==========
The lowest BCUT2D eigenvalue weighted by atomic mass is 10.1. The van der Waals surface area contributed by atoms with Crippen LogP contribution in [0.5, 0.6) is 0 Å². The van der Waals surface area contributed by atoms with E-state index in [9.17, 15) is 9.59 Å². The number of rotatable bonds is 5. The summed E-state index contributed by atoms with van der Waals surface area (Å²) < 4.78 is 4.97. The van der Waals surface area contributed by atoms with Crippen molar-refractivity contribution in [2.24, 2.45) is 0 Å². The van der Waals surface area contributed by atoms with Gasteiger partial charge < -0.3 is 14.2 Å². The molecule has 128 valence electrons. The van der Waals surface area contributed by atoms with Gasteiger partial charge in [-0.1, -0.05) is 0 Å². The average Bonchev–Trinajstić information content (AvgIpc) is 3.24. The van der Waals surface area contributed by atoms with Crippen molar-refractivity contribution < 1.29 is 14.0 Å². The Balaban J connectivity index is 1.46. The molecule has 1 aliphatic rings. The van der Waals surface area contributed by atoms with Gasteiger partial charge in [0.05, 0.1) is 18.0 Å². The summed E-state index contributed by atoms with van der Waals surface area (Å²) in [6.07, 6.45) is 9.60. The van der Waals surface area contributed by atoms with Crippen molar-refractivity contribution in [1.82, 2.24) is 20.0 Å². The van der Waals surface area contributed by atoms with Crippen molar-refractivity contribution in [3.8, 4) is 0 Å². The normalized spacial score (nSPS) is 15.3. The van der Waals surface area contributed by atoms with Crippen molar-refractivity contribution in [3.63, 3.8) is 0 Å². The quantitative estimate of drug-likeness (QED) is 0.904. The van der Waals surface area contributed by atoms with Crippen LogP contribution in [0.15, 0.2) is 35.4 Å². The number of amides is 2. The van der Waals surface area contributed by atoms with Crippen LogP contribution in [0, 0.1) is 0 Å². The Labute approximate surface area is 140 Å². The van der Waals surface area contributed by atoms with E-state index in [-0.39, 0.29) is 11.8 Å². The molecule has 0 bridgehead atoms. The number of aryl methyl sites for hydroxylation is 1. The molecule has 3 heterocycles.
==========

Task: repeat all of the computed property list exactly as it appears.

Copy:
The lowest BCUT2D eigenvalue weighted by atomic mass is 10.1. The van der Waals surface area contributed by atoms with Crippen LogP contribution in [0.5, 0.6) is 0 Å². The van der Waals surface area contributed by atoms with E-state index in [9.17, 15) is 9.59 Å². The number of rotatable bonds is 5. The summed E-state index contributed by atoms with van der Waals surface area (Å²) < 4.78 is 4.97. The van der Waals surface area contributed by atoms with Crippen molar-refractivity contribution in [2.24, 2.45) is 0 Å². The van der Waals surface area contributed by atoms with Gasteiger partial charge < -0.3 is 14.2 Å². The molecule has 128 valence electrons. The van der Waals surface area contributed by atoms with Gasteiger partial charge in [-0.1, -0.05) is 0 Å². The average Bonchev–Trinajstić information content (AvgIpc) is 3.24. The van der Waals surface area contributed by atoms with Crippen molar-refractivity contribution < 1.29 is 14.0 Å². The Balaban J connectivity index is 1.46. The molecule has 1 aliphatic rings. The van der Waals surface area contributed by atoms with Gasteiger partial charge in [0.05, 0.1) is 18.0 Å². The summed E-state index contributed by atoms with van der Waals surface area (Å²) in [6.07, 6.45) is 9.60. The van der Waals surface area contributed by atoms with Crippen molar-refractivity contribution in [1.82, 2.24) is 20.0 Å². The van der Waals surface area contributed by atoms with Crippen molar-refractivity contribution in [3.8, 4) is 0 Å². The normalized spacial score (nSPS) is 15.3. The van der Waals surface area contributed by atoms with Crippen molar-refractivity contribution in [3.63, 3.8) is 0 Å². The quantitative estimate of drug-likeness (QED) is 0.904. The van der Waals surface area contributed by atoms with Crippen LogP contribution in [0.15, 0.2) is 35.4 Å². The number of amides is 2. The van der Waals surface area contributed by atoms with Crippen LogP contribution in [0, 0.1) is 0 Å². The Labute approximate surface area is 140 Å². The van der Waals surface area contributed by atoms with E-state index in [-0.39, 0.29) is 11.8 Å². The molecule has 0 bridgehead atoms. The number of aryl methyl sites for hydroxylation is 1. The molecule has 3 heterocycles.